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NIGMS to Fund Network of PGx, Genomics-based Drug Prediction Science Centers

NEW YORK (GenomeWeb News) – The National Institutes of Health plans to fund a network of centers that will use pharmacogenomics and more advanced genomic approaches to develop innovative methods for predicting drug responses.

The National Institute for General Medical Sciences will provide up to $1.8 million per year to each of these research centers, which beginning in 2015 will serve as anchors for the Pharmacogenomics Research Network, a program NIH has supported since 2000.

Each of these large-scale, multidisciplinary centers concentrate on "a tightly-focused theme," and use experimental approaches based on gene expression, regulation patterns, assessment of post-genomic modifications, and other small-molecule signatures that go beyond pharmacogenomics and may be useful for predicting drug actions or pathway analysis, NIH said on Friday.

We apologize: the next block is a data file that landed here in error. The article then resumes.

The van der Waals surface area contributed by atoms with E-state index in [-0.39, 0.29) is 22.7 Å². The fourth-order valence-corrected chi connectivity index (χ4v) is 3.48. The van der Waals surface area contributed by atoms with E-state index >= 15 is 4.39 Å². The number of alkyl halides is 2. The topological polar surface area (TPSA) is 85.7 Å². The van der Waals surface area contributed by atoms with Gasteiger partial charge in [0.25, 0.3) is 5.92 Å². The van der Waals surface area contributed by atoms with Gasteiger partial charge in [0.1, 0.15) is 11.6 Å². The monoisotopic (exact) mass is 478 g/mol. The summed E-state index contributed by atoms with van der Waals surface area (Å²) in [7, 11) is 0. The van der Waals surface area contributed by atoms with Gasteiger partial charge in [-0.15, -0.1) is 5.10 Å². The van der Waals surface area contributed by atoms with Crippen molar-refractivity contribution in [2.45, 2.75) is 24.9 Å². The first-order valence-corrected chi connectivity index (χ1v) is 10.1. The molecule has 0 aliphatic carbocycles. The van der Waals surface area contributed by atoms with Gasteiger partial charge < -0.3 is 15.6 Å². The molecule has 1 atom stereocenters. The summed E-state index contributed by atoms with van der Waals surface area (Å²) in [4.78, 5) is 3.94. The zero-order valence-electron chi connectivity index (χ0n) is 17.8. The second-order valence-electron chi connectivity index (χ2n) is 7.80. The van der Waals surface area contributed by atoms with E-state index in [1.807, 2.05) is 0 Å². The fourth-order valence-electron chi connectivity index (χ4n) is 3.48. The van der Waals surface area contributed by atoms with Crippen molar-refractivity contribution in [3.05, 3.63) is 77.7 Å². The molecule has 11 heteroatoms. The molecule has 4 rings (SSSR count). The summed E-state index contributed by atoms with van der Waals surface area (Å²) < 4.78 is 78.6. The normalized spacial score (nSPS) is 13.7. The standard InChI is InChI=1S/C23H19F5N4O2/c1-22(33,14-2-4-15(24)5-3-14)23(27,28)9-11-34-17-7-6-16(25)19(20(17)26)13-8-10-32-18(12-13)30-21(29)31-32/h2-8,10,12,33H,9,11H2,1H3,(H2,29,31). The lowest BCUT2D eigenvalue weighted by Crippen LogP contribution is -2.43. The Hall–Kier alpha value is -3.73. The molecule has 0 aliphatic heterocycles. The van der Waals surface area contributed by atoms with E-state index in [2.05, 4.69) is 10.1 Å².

Each center also will have a clinical interaction, either as a patient-oriented core or through a relationship with clinical studies or trials being run by outside organizations.

Although the ultimate goal for these centers should be to conduct research that eventually helps to guide patient care, NIH wants them to focus currently on making discoveries at the forefront of the pharmacogenomics and personalized drug response field.

These activities may include, but are not limited to, including whole and partial genome sequencing and other deep resequencing efforts in pharmacogenomics studies; using patient-derived specimens to move beyond the genome sequence and using other data-driven approaches to derive knowledge about drug interactions; integrating and modeling multidimensional diverse data sets from the transcriptome, proteome, and epigenome, to develop treatment strategies; using somatic mutations from other genomes, such as that of tumors, microbes, or infectious agents; and creating new models for representing drug response, such as single cell-based methods, and other approaches.